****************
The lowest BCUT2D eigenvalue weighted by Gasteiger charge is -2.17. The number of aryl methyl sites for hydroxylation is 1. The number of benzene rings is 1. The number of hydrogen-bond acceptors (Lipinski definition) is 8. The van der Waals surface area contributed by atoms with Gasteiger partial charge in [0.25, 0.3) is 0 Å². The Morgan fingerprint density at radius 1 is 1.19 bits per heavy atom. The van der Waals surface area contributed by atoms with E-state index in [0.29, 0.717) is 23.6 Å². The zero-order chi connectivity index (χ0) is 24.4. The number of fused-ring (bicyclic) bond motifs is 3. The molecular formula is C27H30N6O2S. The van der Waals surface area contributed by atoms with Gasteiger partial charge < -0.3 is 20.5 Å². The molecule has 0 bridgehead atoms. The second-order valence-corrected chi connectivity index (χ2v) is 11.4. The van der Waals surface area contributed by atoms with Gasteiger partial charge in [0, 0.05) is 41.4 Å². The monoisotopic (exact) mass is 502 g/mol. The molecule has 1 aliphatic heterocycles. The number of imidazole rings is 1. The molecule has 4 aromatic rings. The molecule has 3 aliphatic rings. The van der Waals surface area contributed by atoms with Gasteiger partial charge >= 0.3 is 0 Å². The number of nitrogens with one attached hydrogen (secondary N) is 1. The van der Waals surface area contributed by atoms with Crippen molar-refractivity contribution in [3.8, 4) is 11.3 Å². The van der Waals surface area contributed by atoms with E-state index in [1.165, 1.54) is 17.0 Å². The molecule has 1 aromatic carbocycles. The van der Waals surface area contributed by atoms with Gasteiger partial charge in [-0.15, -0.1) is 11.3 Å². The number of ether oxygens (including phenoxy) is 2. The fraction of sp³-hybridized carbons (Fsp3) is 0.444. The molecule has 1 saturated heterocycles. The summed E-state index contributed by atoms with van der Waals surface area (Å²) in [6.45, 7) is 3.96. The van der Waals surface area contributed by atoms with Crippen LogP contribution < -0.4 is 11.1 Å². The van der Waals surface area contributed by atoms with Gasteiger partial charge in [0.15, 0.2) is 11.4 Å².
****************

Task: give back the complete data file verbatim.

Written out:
The lowest BCUT2D eigenvalue weighted by Gasteiger charge is -2.17. The number of aryl methyl sites for hydroxylation is 1. The number of benzene rings is 1. The number of hydrogen-bond acceptors (Lipinski definition) is 8. The van der Waals surface area contributed by atoms with Gasteiger partial charge in [0.25, 0.3) is 0 Å². The Morgan fingerprint density at radius 1 is 1.19 bits per heavy atom. The van der Waals surface area contributed by atoms with E-state index in [0.29, 0.717) is 23.6 Å². The zero-order chi connectivity index (χ0) is 24.4. The number of fused-ring (bicyclic) bond motifs is 3. The molecular formula is C27H30N6O2S. The van der Waals surface area contributed by atoms with Gasteiger partial charge < -0.3 is 20.5 Å². The molecule has 0 bridgehead atoms. The second-order valence-corrected chi connectivity index (χ2v) is 11.4. The van der Waals surface area contributed by atoms with Gasteiger partial charge in [0, 0.05) is 41.4 Å². The monoisotopic (exact) mass is 502 g/mol. The molecule has 1 aliphatic heterocycles. The number of imidazole rings is 1. The molecule has 4 aromatic rings. The molecule has 3 aliphatic rings. The van der Waals surface area contributed by atoms with Gasteiger partial charge >= 0.3 is 0 Å². The number of nitrogens with one attached hydrogen (secondary N) is 1. The van der Waals surface area contributed by atoms with Crippen molar-refractivity contribution in [3.8, 4) is 11.3 Å². The van der Waals surface area contributed by atoms with E-state index in [1.165, 1.54) is 17.0 Å². The molecule has 1 aromatic carbocycles. The van der Waals surface area contributed by atoms with Gasteiger partial charge in [-0.15, -0.1) is 11.3 Å². The number of ether oxygens (including phenoxy) is 2. The fraction of sp³-hybridized carbons (Fsp3) is 0.444. The molecule has 1 saturated heterocycles. The summed E-state index contributed by atoms with van der Waals surface area (Å²) in [6.45, 7) is 3.96. The van der Waals surface area contributed by atoms with Crippen LogP contribution < -0.4 is 11.1 Å². The van der Waals surface area contributed by atoms with Gasteiger partial charge in [0.15, 0.2) is 11.4 Å².